Choosing your Translation Agency for International Website Marketing: What would Gandhi want?

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gandhi_choosing_translation_agency.jpgInternational website marketing, SEO and SEM ultimately means communicating to your market in a different language. Localisation is all about getting this right, i.e. speaking to your audience as they expect to be spoken to, understanding their culture and adapting to their buying preferences. Working with a translation agency is critical to getting your online marketing pitch perfect; but be careful, there are translation agencies then there are agencies that really understanding digital marketing. You will want to work with the latter.

So we wondered, what would a wise man want from their translation agency? What questions would they ask and what skills would they look for?

Author, Megan Currie, lists ten areas she believes her wise man of choice, Mahatma Gandhi, would look for if he was scoping out how to make sure he hired the right translation partner.

1.    Someone who can get you the ‘Mother Tongue’ of all Translators

Putting together the most effective content and set of keywords for your business’ website will require a deep understanding of two different areas of expertise: the first is the product or service you provide, as well as the wider market surrounding it; the second is a relevant and current knowledge of the target language – the language your campaign will be translated into.

For this reason, the best person to compose your SEO terms will always be a native speaker of the new language: if your campaign is being translated into French, it must be done by a French person, rather than an English speaker who has learned French as a second language. If your translation agency wants to give you a specialist who’s working into what is for them a foreign language, it is very unlikely that he or she will be familiar enough with the very detailed aspects of the target language – and indeed the French market your campaign is about to become part of – which will be necessary to bring the maximum amount of traffic to your website. Find an agency that will give you the linguist you need.

2.    There’s Translation – and then there’s Transcreation

If you wish to make your marketing campaign successful in other countries, the most obvious solution is to have it translated so that people can read it in other languages. However, a good multilingual agency knows that this is not in fact an effective way of communicating globally with other cultures. The original campaign has been composed by your marketing experts for a specific target audience, and that target audience is now going to change. This means that not only do the words have to be translated into a new language, but the campaign has to be re-marketed to a certain extent, in order to reach the same numbers of clients in the new country as it does in the existing one.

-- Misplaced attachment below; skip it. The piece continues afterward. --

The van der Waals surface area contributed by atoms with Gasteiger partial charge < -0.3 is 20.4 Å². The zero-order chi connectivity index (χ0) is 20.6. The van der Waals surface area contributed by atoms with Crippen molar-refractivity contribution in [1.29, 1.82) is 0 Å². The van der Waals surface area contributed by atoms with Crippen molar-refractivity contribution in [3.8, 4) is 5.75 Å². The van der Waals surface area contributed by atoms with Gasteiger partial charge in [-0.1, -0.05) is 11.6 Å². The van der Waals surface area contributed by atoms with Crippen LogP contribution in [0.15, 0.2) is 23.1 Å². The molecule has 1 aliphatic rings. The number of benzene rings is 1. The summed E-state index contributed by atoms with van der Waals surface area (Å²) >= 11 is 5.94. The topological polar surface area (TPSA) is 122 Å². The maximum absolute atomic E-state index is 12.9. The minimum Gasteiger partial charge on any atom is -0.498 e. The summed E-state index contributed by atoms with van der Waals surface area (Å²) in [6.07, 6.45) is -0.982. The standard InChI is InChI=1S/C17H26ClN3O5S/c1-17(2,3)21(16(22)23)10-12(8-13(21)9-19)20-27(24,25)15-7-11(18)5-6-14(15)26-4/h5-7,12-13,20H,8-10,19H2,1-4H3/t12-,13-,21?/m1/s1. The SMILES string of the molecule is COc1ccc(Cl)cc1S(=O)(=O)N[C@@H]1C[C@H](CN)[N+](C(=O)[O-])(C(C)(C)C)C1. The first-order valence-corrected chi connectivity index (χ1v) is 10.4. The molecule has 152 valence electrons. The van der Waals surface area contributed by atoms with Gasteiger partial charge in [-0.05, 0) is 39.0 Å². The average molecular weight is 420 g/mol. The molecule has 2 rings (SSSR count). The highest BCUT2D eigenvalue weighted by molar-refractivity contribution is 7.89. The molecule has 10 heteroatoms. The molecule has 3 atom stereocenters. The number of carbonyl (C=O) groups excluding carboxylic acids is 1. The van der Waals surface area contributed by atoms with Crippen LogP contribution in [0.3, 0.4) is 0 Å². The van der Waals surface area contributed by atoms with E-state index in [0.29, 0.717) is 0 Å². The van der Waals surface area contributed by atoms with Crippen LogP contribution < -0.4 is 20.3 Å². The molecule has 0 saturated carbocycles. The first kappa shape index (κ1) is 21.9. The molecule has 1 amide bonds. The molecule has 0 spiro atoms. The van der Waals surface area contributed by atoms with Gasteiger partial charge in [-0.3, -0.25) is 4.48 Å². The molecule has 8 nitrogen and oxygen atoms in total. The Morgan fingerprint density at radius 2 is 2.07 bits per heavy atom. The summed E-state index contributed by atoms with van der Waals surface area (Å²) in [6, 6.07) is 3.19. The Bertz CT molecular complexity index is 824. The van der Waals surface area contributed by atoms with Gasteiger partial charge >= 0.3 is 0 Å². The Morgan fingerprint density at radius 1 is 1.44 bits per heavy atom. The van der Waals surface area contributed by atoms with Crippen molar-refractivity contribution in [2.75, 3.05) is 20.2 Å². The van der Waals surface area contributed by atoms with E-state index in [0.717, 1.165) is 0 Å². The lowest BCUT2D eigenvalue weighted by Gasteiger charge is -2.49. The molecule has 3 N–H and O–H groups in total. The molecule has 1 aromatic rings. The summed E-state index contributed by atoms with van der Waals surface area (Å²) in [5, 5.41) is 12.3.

A very literal example is that, if you offer a window-fitting service, your search terms in English will presumably include the words ‘window’ and ‘pane’. But French, for instance, has four words for these: ‘fenêtre’ refers to the entire fitting, including the frame; a small pane is called a ‘carreau’, but larger ones are known as ‘vitres’ – except shop windows, which are called ‘vitrines’. So, if you simply translated the search term ‘window’ into French, you would probably end up with ‘fenêtre’, which as a translation is perfectly correct – however, you would be missing out on a multitude of shop owners searching for replacement vitrines who would never be directed to your site.

This is why it is so important to hire an agency that not only understands the need for a French native speaker, who will be familiar enough with the minutiae of the language; but who also offers much more than a simple word-for-word translation of the search terms you are already using.

3.    Who’s got your Back?

After initial construction, your global campaign is also going to need continuing linguistic attention and support as time goes by. Markets change, trends evolve, and just as the statistics of your English site need to be monitored and tracked, you’re going to need ongoing support from a native specialist in the target language to look out for changes and improvements to the translated website marketing campaign.

A native specialist knows the language and works in the relevant market on a daily basis, so if an ad takes a dip in click-throughs, he or she is much more likely to be able to tell you why than your home-country PR team. Perhaps the expression ‘cool’ has gone out of fashion in France, and altering your ad to claim that your window-fittings are now ‘top’ would boost your sales back up again. If you don’t want the global campaign falling behind the competition just a few months down the line from your big investment, don’t sign up for a translation agency that doesn’t offer long-term language support once the initial work is completed.